One can’t even say “Labradoodle” without a slight smile. There is nothing more precious than watching a pile of bouncing curly fur have the time of its life. Labradoodles are a joy of many households, allergy-friendly due to their hypoallergenic fur, and have an equal parts rambunctious and affectionate attitude.
The fur of a Labradoodle puppy is always a surprising texture and colour. You never know what you’re going to get! With no breed standard, Labradoodles have been known to be a wide variety of colours and textures with names that remind us of ice cream flavours (caramel cream, anyone?).
Labradoodles, by every standard, are a very new breed. They were created, so to speak, in the 1980s in Victoria, Australia by Wally Conran of Royal Guide Dogs, who wanted a dog that was asthma-friendly with service dog capabilities. In fact, many professional breeders are still modifying what the Labradoodle standards are.
Interestingly, one of the latest additions is the English Cocker Spaniel and American Cocker Spaniel into the mix. This breed is called the Australian Labradoodle, while the “classic” Labradoodle is a Labrador and poodle mix.
Labradoodle puppy facts
Between Graham Norton owning a Labradoodle, and former US Vice President Joe Biden’s Labradoodle, Brother, there’s no shortage of humans who love their doodles. Here are some facts to consider before bringing a Labradoodle puppy home.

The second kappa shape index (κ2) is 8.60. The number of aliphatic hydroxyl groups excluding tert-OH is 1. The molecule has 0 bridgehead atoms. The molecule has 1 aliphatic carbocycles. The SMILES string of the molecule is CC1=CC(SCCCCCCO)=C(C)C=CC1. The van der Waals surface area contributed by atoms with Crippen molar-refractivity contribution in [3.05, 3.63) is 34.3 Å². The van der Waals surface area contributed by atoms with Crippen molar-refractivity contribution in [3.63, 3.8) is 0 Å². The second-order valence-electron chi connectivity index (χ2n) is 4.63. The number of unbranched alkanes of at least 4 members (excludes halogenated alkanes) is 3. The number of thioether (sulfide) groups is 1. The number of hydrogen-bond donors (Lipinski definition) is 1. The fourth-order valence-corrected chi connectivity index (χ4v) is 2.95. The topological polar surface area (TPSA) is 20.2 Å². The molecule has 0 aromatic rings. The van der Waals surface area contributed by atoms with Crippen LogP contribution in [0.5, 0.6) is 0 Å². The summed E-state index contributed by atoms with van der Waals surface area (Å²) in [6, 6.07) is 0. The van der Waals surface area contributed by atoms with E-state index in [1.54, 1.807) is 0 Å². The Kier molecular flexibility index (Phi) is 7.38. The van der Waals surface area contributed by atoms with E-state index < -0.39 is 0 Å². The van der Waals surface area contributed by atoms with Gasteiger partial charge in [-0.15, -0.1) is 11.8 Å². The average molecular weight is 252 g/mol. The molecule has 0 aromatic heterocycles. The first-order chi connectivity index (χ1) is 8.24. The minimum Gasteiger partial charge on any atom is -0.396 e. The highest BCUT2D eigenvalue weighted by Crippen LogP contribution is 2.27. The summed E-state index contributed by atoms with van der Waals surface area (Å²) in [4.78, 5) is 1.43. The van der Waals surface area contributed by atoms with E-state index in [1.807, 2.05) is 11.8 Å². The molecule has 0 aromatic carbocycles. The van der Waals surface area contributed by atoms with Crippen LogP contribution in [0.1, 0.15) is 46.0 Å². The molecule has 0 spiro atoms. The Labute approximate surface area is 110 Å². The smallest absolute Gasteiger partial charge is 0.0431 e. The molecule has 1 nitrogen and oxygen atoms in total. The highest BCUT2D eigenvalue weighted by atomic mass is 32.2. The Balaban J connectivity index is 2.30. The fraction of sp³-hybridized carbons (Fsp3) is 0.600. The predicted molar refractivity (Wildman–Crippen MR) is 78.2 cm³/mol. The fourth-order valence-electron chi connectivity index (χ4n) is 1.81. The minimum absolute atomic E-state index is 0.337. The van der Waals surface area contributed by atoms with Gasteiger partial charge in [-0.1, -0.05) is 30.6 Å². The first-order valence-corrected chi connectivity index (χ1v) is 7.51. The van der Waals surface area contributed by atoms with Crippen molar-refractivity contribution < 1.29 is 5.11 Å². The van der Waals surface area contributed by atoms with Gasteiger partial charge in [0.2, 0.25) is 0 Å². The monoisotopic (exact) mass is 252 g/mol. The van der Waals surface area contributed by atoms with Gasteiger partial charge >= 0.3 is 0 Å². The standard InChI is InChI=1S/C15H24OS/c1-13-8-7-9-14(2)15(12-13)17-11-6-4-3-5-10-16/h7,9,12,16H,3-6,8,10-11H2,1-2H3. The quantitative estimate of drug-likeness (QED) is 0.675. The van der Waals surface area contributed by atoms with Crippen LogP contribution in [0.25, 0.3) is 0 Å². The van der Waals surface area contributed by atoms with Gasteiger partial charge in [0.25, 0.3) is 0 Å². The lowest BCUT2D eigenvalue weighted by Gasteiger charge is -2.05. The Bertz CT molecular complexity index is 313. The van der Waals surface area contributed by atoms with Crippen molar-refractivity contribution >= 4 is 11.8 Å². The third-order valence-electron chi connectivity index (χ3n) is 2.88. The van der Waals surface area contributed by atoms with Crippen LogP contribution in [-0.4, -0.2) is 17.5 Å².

|Size||There are three sizes when it comes to the Labradoodle. The miniature range is between 35-40cm (14-16 inches), the medium range is 43-50cm (17-20 inches), and the standards are 53-61cm (21-24 inches). Their weight varies wildly due to their size, anywhere between 7-29kg (15-65 pounds).|
|Breed Characteristics||With a wagging tail and a smile on its face, a Labradoodle is hard to miss. Usually, with curly hair that comes in a wide variety of colours and textures, Labradoodles have expressive wide-set eyes and a compact chest. They are strong and muscular breed, with hypoallergenic fur from the poodle side, and friendly outgoing energy from the Labrador side. This gives them a powerful and confident gait.
|Temperament||Labradoodles are often comical in actions and love to make their owners laugh. They are highly sensitive to humans needs and are often great service dogs because of their abilities to be in tune with their environments. So make sure you stick to positive reinforcement training.|
|Grooming and Health Needs||For most Labradoodle owners, you’ll find quickly that doodles don’t shed often and are very easy to maintain. Due to the various textures, brushing a Labradoodle out once in a while is more to maintain the shine and health of the coat than to help with shedding.
Labradoodles are a generally healthy breed but should be checked for hip and elbow dysplasia, eye disorders, and a bleeding disorder called the von Willebrand’s disease.
|Training||Labradoodles are a very friendly and outgoing breed. That being said, all puppies would benefit from socialisation and training classes to ensure they play safe and fairly.
If you’re thinking about training your Labradoodle to be a service dog, start as early as possible, as these classes can take a while to complete.